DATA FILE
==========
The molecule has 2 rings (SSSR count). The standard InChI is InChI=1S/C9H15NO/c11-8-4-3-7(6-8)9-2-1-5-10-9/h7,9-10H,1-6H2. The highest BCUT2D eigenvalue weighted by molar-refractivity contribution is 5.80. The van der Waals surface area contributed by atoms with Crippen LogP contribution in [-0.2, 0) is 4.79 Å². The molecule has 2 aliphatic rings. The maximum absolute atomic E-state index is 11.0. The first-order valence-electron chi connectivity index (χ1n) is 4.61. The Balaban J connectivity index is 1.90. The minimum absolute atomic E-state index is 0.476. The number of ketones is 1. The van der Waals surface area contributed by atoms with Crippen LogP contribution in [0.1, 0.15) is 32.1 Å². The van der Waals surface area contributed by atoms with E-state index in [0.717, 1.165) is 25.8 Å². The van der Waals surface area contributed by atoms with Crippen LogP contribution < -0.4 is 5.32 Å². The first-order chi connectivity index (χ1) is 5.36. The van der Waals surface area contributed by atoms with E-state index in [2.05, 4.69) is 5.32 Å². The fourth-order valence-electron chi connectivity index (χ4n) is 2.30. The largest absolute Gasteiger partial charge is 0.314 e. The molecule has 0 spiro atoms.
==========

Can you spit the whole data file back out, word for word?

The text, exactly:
The molecule has 2 rings (SSSR count). The standard InChI is InChI=1S/C9H15NO/c11-8-4-3-7(6-8)9-2-1-5-10-9/h7,9-10H,1-6H2. The highest BCUT2D eigenvalue weighted by molar-refractivity contribution is 5.80. The van der Waals surface area contributed by atoms with Crippen LogP contribution in [-0.2, 0) is 4.79 Å². The molecule has 2 aliphatic rings. The maximum absolute atomic E-state index is 11.0. The first-order valence-electron chi connectivity index (χ1n) is 4.61. The Balaban J connectivity index is 1.90. The minimum absolute atomic E-state index is 0.476. The number of ketones is 1. The van der Waals surface area contributed by atoms with Crippen LogP contribution in [0.1, 0.15) is 32.1 Å². The van der Waals surface area contributed by atoms with E-state index in [0.717, 1.165) is 25.8 Å². The van der Waals surface area contributed by atoms with Crippen LogP contribution < -0.4 is 5.32 Å². The first-order chi connectivity index (χ1) is 5.36. The van der Waals surface area contributed by atoms with E-state index in [2.05, 4.69) is 5.32 Å². The fourth-order valence-electron chi connectivity index (χ4n) is 2.30. The largest absolute Gasteiger partial charge is 0.314 e. The molecule has 0 spiro atoms.